Sincere Appreciation

Image by Oberholster Venita from Pixabay 

People do things well. We want them to know.

People do things well. They want to know.

We want to express appreciation. We want it to be sincere.

They want to be appreciated. They want it to be sincere.

We have barriers to showing appreciation. Fear, Ego, weird “great, great, great, great, great” patterns.

They have barriers to receiving appreciation. Fear, Ego, and that damn Narrator.

How do we show sincere appreciation? How do we satisfy the need?

Try these three simple steps.

  1. Tell them what they did.
  2. Explain the positive impact it had.
  3. Express appreciation.

What does this sound like?

“Mary, I wanted to let you know that the report you created for that customer was very helpful. They were confused, and you brought clarity. They went from hesitant to signing with us. Thank you for your hard work, your ability to simplify issues for the customers is very helpful, I am so glad you are here on the team.”

“Bill, I noticed last night that after the long day at work you spent time with the kids helping with their homework. Your patience and ability to explain the homework in more concrete terms helped them “get it.” Thank you for the sacrifice and for giving them the gift of your time, especially when you are tired.”

Jessica, thank you for taking out the trash as well as the recycling. Since your sister has been away at school, you have had to take on a few more responsibilities around the house. Your taking initiative to pick up these chores has helped us all with the new workload around the house. Thank you for pitching in and helping, it makes a real difference. Want to go get some ice cream?

Sincere appreciation helps them know they are seen.

Sincere appreciation helps them know their work makes a difference.

Three simple steps. Now we just need to act.

Try it out and let us all know how it goes.

And to help lead the way, I am going first.

Dear Readers of this work. You read, view, comment, share, and like this blog and have been doing so for years. Your participation has made me feel like I not only have a voice in this space, but can make a difference in the lives of others. Thank you so much for reading this, especially with all the choices you have out there. Your words of encouragement or even a “like” helps me break through my own narration that I shouldn’t keep doing this. Thank you for being here.

Want to go get some ice cream?

Thank you for believing in me.

18,181 days today.

18,181 days of breathing, moving, and living in this body.

I have an interesting relationship with this body. I ask a lot from it. I don’t always like it. It is not perfect. I make it run for long periods of time. I keep pushing it to give more, even when it is tired.

But lately we have been at odds with each other.

A few months ago, it let me down.

Yes, I know there are no bad runs, but recently there was a series of not great runs. A few times I had to stop, even during a race.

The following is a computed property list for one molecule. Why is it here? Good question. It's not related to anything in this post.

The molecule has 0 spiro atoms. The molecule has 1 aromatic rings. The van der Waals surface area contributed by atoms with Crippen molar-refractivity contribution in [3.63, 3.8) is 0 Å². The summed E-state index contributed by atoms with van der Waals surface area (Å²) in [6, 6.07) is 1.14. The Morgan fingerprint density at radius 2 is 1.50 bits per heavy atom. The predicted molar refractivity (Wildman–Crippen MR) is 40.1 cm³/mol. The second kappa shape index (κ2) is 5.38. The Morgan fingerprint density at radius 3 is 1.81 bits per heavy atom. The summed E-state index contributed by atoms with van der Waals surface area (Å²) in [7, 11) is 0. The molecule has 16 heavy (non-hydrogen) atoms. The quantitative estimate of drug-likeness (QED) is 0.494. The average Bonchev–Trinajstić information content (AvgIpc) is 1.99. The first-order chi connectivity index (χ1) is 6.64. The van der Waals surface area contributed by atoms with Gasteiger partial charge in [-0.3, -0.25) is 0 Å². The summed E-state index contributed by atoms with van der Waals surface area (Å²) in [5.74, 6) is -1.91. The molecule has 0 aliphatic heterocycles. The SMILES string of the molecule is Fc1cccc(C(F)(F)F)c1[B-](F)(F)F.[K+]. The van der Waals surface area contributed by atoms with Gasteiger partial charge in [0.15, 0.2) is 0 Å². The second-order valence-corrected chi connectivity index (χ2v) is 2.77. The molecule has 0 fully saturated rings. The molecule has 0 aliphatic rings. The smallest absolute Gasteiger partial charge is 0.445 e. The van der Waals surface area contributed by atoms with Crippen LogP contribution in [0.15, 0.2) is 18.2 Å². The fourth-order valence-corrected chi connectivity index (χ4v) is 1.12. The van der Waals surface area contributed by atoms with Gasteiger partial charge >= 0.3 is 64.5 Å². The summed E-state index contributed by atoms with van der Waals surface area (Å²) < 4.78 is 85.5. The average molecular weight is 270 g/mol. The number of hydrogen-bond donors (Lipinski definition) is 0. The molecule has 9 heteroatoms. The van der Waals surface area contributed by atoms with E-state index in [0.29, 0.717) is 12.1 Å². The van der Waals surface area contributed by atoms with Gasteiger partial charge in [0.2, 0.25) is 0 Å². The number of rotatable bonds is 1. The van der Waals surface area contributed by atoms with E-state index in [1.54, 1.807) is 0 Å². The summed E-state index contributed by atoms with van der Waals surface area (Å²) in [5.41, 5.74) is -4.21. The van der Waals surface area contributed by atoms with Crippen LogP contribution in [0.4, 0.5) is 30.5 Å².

I began to doubt.

Words began to build up against my body.

Maybe you won’t be able to keep going.

Maybe this is what happens at “a certain age.”

Maybe I pushed you too far and we are winding down.

The words created distance between the two of us.

I could feel the distance, the disappointment, the disapproval.

Yesterday was a long run. I was nervous, and so was my body. We had a rough few weeks. We needed something to change.

So, I took the first step. I looked at the run history on my app and reminded my body of how many miles we ran. I reminded my body that we have run longer and in some of the most extreme weather. I reminded my body that it can do hard things. I reminded my body that I was not mad at it for the past few months.

Then something shifted. Everything felt lighter.

The run was not easy, but we kept going. Slow at first, building and finding our stride.

Then something happened about 2/3rd into the run. I actually heard my body speak. Softly at first, so soft that I almost dismissed it. But my body kept speaking until I could hear it.

“Thank you for believing in me.”

Even as I type these words a wave of emotion passes over me as it did while running.

I had replaced the frustration, the doubt, and the disappointment with belief. And my body responded. I was no longer fighting against it, but working with and encouraging it.

Since this moment I started to wonder how I can continue to show this belief internally, but also externally to those around me? Instead of frustration, doubt, and disappointment they may need belief from me as well.

So maybe, just maybe, it won’t just be my body who says, “Thank you for believing in me.”

Throw the Wrench

Image by Steve Buissinne from Pixabay

It was the opening line of the email that caught my attention.

I don’t want to throw a wrench in this, but…

The accepted definition of this phrase or idiom “Throwing a Wrench into the Works” means to damage or change (something) in a way that ruins it or prevents it from working properly.

But that is not what was happening here.

They were not trying to damage or ruin the project.

Their wrench was an idea to improve the situation.

But sometimes the project is already moving forward, and we are afraid of Wrenches causing delay or disruption.

Sometimes we have invested in a strategy or direction, and we are afraid of Wrenches causing us to move or admit we may have to accept a sunk cost.

Sometimes the world has changed from when we started the initiative, and we are afraid of Wrenches causing us to start over and change course.

How about a new definition of what it means to Throw the Wrench.